Conference on the Long-Term Fiscal Crisis
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Conference on the Long-Term Fiscal Crisis University of Southern California January 2010. The Long-Term Budget Outlook in the United States and the Role of Health Care Entitlements Presented by Donald Marron Georgetown Public Policy Institute Based on the conference paper by

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The Long-Term Budget Outlook in the United States and the Role of Health Care Entitlements

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The long term budget outlook in the united states and the role of health care entitlements

Conference on the Long-Term Fiscal Crisis

University of Southern California

January 2010

The Long-Term Budget Outlook in the United States and the

Role of Health Care Entitlements

Presented by

Donald Marron

Georgetown Public Policy Institute

Based on the conference paper by

Joyce Manchester

Jonathan A. Schwabish

Congressional Budget Office

The views expressed in this presentation are those of the authors and should not be interpreted as those of the Congressional Budget Office.


Motivation

Motivation

  • In the absence of significant changes in policy, rising costs for health care will cause federal spending to grow much faster than the economy, putting the federal budget on an unsustainable path.

  • By 2035, CBO projects that the share of total government spending for health care will more than double to about 13 percent of GDP, up from about 6 percent of GDP in 2008.

  • CBO projections indicate that federal debt will continue to grow much faster than the economy over the long run.


The congressional budget office budget estimates

The Congressional Budget Office Budget Estimates

  • The Congressional Budget Office (CBO) has prepared budgetary projections through 2080 under two different sets of assumptions about federal laws and policies.

    • Extended-Baseline

      • adheres most closely to current law, following CBO’s 10-year baseline budget projections for the next decade and then extending the baseline concept beyond that 10-year window.

    • Alternative Fiscal Scenario

      • represents one interpretation of what it would mean to continue today’s underlying fiscal policy. This scenario deviates from CBO’s baseline even during the next 10 years because it incorporates some policy changes that are widely expected to occur and that policymakers have regularly made in the past.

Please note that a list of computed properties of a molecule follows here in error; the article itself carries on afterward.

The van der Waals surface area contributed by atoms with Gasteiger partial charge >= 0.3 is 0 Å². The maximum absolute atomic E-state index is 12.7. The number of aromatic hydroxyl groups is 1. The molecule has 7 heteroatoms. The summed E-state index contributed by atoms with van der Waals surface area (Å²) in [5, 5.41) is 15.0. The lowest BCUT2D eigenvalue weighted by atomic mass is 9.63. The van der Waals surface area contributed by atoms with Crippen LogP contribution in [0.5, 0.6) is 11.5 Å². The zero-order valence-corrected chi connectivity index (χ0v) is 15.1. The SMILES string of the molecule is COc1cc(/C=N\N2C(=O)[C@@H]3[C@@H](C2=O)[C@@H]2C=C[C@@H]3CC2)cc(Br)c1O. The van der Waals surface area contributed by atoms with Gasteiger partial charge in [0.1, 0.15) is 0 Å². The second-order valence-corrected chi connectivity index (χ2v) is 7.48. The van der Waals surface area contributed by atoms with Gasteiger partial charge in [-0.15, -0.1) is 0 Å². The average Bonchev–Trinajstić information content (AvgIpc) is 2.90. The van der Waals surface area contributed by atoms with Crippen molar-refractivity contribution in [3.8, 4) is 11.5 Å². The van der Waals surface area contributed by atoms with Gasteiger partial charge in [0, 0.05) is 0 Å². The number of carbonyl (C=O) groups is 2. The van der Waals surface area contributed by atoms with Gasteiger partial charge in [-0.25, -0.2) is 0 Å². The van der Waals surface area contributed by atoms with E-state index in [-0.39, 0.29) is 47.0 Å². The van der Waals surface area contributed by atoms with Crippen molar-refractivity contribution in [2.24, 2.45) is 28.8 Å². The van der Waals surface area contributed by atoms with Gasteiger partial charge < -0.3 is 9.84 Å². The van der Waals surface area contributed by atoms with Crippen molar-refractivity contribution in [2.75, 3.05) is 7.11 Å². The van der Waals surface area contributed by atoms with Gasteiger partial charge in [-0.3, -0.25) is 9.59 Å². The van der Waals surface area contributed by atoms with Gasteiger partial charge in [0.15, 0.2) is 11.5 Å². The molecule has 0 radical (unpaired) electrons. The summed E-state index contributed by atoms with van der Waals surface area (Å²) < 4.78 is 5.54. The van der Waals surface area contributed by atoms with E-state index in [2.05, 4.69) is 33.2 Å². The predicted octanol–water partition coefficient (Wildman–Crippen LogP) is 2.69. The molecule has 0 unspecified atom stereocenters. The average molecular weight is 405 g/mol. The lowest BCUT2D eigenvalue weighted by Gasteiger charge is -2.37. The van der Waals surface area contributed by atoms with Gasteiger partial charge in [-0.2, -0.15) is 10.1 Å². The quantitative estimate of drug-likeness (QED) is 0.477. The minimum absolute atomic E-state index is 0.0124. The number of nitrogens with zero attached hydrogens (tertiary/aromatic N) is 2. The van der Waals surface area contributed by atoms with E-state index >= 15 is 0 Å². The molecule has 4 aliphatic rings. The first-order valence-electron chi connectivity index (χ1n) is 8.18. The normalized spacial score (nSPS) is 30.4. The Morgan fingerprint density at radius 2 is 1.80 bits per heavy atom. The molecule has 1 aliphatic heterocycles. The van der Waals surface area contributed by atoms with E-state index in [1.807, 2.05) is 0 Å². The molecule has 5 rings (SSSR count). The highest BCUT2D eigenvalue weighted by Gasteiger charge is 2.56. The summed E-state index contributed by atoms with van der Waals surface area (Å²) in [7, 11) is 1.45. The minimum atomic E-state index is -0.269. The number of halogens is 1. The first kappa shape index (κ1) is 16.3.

Total spending for health care under cbo s extended baseline scenario

Total Spending for Health Care Under CBO’s Extended-Baseline Scenario


Federal revenues and noninterest spending by category under cbo s extended baseline scenario

Federal Revenues and Noninterest Spending, by Category, Under CBO’s Extended-Baseline Scenario


Federal revenues and noninterest spending by category under cbo s alternative fiscal scenario

Federal Revenues and Noninterest Spending, by Category, Under CBO’s Alternative Fiscal Scenario


Three reasons that the fiscal challenge is especially acute

Three Reasons That the Fiscal Challenge Is Especially Acute

  • Current policy as perceived by many people would generate much larger deficits than current law as captured in CBO’s baseline.

  • Federal debt is already very large relative to GDP by historical standards.

  • Population aging and rising health spending will continue to push up federal spending under current law.


Federal debt held by the public as a percentage of gdp

Federal Debt Held by the Public as a Percentage of GDP


Factors explaining future federal spending on medicare medicaid and social security

Factors Explaining Future Federal Spending on Medicare, Medicaid, and Social Security


Federal fiscal imbalance under cbo s long term budget scenarios

Federal Fiscal Imbalance Under CBO’s Long-Term Budget Scenarios


Longer term budget projections

Longer-Term Budget Projections

  • CBO’s Long-Term Model

    • Social Security

    • Medicare and Medicaid

    • All other spending generally grows with GDP

    • Taxes

  • Limitations of Long-Term Projections

    • Uncertainty, especially for health programs

    • Interaction with macroeconomic conditions

  • Value of Long-Term Projections

    • Highlight trends

    • Provide baseline for policy changes


Rising health care spending

Rising Health Care Spending

Excess Cost Growth, in Percentage Points


Excess cost growth in spending for health care

Excess Cost Growth in Spending for Health Care


Assumptions about excess cost growth in spending for health care over the long term

Assumptions About Excess Cost Growth in Spending for Health Care Over the Long Term


Policy options that could produce budgetary savings in the long run

Policy Options That Could Produce Budgetary Savings in the Long Run

  • Create Accountable Care Organizations

  • Bundle Payments to Hospitals and Other Providers

  • Provide Additional Information About Treatments’ Effectiveness

  • Expand the Use of Preventative and Wellness Services and Primary Care

  • Increase Cost Sharing by Patients

  • Modify the Tax Treatment of Employment-Based Health Insurance


Imposing ongoing pressure to increase efficiency in the health care system

Imposing Ongoing Pressure to Increase Efficiency in the Health Care System

  • Reduce Annual Updates in Medicare’s Payments to Reflect Expected Productivity Gains

  • Reduce Medicare Payments in Higher-Spending Areas

  • Combine Increased Discretion to Change Medicare with a Fallback If Savings Were Not Obtained

  • Limit the Growth of Medicare’s Subsidy of Premiums


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